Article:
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Serial masculinity: psychopathology and oedipal violence in Bret Easton Ellis’s American Psycho

Schoene, Berthold (2008) Serial masculinity: psychopathology and oedipal violence in Bret Easton Ellis’s American Psycho. MFS Modern fiction studies, 54 (2). pp. 378-397. ISSN 0026-7724

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Abstract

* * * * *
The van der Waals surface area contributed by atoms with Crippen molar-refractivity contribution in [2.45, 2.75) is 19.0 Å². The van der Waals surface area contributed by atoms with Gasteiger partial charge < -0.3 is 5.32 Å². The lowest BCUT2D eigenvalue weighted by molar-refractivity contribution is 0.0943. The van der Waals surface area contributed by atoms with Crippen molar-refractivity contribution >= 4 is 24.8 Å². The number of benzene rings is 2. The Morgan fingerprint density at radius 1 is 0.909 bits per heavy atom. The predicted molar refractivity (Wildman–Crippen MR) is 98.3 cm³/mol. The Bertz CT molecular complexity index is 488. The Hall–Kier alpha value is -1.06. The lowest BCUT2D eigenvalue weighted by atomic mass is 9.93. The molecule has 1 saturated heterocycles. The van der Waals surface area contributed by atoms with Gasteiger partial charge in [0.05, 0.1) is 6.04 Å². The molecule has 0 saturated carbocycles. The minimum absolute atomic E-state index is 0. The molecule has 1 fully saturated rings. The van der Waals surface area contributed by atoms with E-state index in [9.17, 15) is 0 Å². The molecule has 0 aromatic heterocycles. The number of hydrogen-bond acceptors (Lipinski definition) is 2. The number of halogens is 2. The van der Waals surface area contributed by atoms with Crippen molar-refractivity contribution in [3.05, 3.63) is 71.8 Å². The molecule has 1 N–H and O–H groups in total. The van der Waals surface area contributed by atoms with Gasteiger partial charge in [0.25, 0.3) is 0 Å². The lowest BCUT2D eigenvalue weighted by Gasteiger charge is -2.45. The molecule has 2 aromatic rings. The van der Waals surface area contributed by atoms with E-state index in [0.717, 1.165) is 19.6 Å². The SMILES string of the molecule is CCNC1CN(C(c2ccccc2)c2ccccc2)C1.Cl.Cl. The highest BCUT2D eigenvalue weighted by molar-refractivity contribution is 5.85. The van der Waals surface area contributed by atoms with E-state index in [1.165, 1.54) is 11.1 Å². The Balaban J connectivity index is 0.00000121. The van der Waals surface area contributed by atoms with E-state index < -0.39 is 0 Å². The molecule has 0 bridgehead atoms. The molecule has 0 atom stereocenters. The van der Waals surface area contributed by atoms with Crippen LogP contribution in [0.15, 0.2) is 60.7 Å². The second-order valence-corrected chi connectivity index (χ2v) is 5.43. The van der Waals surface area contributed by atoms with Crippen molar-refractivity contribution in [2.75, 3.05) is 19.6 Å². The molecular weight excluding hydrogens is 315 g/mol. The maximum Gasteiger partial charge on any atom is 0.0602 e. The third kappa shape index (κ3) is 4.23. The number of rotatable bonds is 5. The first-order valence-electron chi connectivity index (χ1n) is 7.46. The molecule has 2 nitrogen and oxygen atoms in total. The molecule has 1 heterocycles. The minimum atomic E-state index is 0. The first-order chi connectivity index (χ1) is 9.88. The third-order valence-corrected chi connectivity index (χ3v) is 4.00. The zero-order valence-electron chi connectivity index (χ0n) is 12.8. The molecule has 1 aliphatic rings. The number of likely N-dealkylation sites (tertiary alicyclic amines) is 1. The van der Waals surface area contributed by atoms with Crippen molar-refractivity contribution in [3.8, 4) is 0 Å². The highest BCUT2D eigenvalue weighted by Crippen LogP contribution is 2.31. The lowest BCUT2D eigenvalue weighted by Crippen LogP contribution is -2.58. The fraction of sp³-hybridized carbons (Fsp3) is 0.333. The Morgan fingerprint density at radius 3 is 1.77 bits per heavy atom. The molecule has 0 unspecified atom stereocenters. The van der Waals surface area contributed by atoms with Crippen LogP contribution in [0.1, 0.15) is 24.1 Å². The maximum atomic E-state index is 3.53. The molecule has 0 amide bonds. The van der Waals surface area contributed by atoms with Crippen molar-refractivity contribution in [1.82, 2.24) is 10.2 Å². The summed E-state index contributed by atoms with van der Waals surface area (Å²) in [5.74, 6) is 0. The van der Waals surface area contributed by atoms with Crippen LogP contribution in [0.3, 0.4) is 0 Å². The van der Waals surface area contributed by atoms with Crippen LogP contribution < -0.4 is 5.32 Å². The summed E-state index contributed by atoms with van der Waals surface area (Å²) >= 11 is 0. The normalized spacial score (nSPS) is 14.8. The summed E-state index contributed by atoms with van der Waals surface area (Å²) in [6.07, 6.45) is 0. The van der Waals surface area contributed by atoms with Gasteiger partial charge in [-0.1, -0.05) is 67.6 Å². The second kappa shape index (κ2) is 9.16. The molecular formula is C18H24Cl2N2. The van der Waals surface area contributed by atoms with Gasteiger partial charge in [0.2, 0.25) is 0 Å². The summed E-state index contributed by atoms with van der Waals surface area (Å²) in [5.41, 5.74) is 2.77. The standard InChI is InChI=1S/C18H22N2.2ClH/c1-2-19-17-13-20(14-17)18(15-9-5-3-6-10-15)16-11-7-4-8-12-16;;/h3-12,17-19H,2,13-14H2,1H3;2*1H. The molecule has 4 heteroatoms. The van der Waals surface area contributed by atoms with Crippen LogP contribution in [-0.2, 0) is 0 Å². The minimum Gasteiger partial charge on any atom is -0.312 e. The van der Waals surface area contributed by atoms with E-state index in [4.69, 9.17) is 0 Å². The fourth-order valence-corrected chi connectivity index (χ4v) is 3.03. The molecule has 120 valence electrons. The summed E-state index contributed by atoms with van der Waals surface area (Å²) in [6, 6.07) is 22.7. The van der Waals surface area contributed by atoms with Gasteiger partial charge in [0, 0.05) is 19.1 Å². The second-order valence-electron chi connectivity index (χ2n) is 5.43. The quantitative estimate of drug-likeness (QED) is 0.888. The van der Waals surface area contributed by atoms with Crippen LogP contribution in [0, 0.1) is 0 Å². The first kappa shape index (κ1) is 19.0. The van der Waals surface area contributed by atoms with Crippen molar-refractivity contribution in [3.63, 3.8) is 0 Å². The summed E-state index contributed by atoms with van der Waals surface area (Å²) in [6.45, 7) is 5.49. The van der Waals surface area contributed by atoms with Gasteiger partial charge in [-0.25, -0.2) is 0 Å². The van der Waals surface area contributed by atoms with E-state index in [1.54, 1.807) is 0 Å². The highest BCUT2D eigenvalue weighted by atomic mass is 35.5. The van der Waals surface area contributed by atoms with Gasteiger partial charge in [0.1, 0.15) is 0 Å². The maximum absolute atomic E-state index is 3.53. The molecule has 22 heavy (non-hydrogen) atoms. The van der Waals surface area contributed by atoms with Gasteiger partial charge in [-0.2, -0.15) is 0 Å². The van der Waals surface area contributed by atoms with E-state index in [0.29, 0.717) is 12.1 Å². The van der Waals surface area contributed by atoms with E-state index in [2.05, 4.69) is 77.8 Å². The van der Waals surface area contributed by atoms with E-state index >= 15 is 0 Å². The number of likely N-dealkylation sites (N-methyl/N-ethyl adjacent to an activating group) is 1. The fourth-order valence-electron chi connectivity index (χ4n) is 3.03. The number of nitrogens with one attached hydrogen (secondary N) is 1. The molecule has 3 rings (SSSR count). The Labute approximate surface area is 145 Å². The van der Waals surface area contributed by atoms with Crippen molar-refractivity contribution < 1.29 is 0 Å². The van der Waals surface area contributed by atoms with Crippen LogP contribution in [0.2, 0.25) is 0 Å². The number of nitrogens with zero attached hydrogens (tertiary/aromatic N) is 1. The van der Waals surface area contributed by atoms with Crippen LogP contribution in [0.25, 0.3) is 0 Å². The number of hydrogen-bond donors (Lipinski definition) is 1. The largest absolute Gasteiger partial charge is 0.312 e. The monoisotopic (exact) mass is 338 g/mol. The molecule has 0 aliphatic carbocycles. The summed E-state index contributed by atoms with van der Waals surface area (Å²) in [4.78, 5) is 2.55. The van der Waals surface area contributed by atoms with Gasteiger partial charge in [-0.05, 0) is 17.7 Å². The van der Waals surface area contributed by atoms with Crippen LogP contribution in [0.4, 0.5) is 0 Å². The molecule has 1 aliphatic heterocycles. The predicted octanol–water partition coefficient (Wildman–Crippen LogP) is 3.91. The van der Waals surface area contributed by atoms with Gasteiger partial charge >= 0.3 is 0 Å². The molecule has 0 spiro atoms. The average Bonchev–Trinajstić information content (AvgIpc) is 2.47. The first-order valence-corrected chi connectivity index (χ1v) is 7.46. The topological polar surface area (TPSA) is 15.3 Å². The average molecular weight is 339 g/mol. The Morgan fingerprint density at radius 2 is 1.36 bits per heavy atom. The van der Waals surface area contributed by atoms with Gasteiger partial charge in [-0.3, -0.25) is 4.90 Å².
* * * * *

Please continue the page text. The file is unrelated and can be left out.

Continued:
This essay carries out an expressly gender-specific analysis of Bret Easton Ellis’s American Psycho, showing how the novel pathologizes modern masculinity by identifying its most characteristic traits as symptoms of a variety of psychopathologies, mental disorders and cognitive impairments. Traditional masculinity is read as a residual, ideologically motivated gender construct that – by endorsing and legitimizing the realization of certain, possibly genetic, male dispositions as a fixed set of behavioral norms and imperatives – promotes the genesis a type of male subjectivity that displays conspicuous similarities particularly to Asperger’s Syndrome and high-functioning autism.

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